Oh well.  I’m happy most of the time that patients forget they ever met me–it means they’ve made an uncomplicated recovery from anesthesia and surgery, and will live happily ever after (I hope).  But I have one patient who emails me every year on the anniversary of the day I took care of him, just to let me know he’s doing well.  That’s the kind of reminder we all need once in a while that what we do really matters.  Best of luck with your career, and may you always love medicine.

  • Anonymous

    thank you for sharing your story and passion. It’s a great story that everyone before committing to medical school should think about. Resident life is not easy, most stressful but same time most rewarding. I had a baby during residency and we all know how hard residency is and at same time with motherhood. I do not regret it at all.  Best luck with your career and passion, and hope we are always fascinated about medicine and live and breath with it.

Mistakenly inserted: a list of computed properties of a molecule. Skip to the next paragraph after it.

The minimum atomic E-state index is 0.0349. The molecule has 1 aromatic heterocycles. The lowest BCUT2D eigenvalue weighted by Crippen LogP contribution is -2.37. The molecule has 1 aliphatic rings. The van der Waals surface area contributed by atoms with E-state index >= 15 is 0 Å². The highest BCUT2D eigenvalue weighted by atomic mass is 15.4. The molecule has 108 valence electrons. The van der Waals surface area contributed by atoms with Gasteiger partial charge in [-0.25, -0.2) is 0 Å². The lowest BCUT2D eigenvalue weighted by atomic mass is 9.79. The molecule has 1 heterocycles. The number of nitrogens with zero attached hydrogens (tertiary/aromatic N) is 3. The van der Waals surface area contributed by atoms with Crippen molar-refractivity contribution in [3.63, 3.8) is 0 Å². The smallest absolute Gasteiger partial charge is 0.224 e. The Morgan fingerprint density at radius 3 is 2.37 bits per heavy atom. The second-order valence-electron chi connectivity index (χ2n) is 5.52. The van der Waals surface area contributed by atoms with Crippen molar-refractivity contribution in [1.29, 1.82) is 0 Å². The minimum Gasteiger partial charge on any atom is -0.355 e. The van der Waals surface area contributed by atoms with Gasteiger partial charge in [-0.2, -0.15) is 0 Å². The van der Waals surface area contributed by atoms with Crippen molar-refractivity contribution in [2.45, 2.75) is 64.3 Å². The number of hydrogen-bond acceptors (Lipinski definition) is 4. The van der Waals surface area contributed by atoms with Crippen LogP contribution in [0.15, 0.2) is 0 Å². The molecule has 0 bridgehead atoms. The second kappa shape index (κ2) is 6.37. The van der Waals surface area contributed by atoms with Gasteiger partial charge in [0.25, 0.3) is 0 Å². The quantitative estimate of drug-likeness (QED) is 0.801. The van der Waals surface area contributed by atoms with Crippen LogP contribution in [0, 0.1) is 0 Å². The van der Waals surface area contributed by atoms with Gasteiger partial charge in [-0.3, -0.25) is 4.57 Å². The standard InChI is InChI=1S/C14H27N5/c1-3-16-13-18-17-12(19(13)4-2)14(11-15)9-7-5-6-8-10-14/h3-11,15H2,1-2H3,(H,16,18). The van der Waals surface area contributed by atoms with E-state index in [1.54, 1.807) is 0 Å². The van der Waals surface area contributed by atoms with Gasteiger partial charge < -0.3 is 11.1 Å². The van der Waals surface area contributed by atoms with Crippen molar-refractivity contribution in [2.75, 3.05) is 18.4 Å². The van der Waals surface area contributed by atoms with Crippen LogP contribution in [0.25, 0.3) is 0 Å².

• Anonymous

    Good for you.  You could have had similar negative results as with a nursing degree and been paid much less and pooped on more.  A good mind should never be wasted and I commend you for your perseverance.